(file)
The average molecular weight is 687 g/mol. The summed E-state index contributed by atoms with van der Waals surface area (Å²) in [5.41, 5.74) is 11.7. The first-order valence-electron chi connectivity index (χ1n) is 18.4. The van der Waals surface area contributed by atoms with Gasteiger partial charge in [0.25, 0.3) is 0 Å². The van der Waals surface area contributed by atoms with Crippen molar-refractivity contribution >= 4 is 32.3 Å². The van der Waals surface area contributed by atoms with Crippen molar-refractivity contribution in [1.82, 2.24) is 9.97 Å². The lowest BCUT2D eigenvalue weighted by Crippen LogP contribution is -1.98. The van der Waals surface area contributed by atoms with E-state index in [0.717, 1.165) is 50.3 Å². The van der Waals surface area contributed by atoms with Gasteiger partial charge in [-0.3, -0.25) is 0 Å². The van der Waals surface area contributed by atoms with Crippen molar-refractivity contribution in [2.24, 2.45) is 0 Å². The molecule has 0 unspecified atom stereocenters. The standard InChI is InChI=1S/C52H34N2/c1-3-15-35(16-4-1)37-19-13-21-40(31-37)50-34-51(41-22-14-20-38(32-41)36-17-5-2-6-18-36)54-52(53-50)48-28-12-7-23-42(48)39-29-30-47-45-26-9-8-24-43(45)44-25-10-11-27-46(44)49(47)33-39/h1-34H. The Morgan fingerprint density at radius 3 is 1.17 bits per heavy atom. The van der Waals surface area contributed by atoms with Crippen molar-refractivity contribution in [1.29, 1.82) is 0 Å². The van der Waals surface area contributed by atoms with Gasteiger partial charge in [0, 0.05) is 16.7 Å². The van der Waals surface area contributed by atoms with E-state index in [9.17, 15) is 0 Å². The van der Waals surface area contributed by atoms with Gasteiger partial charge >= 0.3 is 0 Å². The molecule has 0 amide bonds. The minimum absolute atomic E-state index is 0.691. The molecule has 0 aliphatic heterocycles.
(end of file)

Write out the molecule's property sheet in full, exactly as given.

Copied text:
The average molecular weight is 687 g/mol. The summed E-state index contributed by atoms with van der Waals surface area (Å²) in [5.41, 5.74) is 11.7. The first-order valence-electron chi connectivity index (χ1n) is 18.4. The van der Waals surface area contributed by atoms with Gasteiger partial charge in [0.25, 0.3) is 0 Å². The van der Waals surface area contributed by atoms with Crippen molar-refractivity contribution >= 4 is 32.3 Å². The van der Waals surface area contributed by atoms with Crippen molar-refractivity contribution in [1.82, 2.24) is 9.97 Å². The lowest BCUT2D eigenvalue weighted by Crippen LogP contribution is -1.98. The van der Waals surface area contributed by atoms with E-state index in [0.717, 1.165) is 50.3 Å². The van der Waals surface area contributed by atoms with Gasteiger partial charge in [-0.3, -0.25) is 0 Å². The van der Waals surface area contributed by atoms with Crippen molar-refractivity contribution in [2.24, 2.45) is 0 Å². The molecule has 0 unspecified atom stereocenters. The standard InChI is InChI=1S/C52H34N2/c1-3-15-35(16-4-1)37-19-13-21-40(31-37)50-34-51(41-22-14-20-38(32-41)36-17-5-2-6-18-36)54-52(53-50)48-28-12-7-23-42(48)39-29-30-47-45-26-9-8-24-43(45)44-25-10-11-27-46(44)49(47)33-39/h1-34H. The Morgan fingerprint density at radius 3 is 1.17 bits per heavy atom. The van der Waals surface area contributed by atoms with Crippen molar-refractivity contribution in [1.29, 1.82) is 0 Å². The van der Waals surface area contributed by atoms with Gasteiger partial charge in [0, 0.05) is 16.7 Å². The van der Waals surface area contributed by atoms with E-state index in [9.17, 15) is 0 Å². The van der Waals surface area contributed by atoms with Gasteiger partial charge >= 0.3 is 0 Å². The molecule has 0 amide bonds. The minimum absolute atomic E-state index is 0.691. The molecule has 0 aliphatic heterocycles.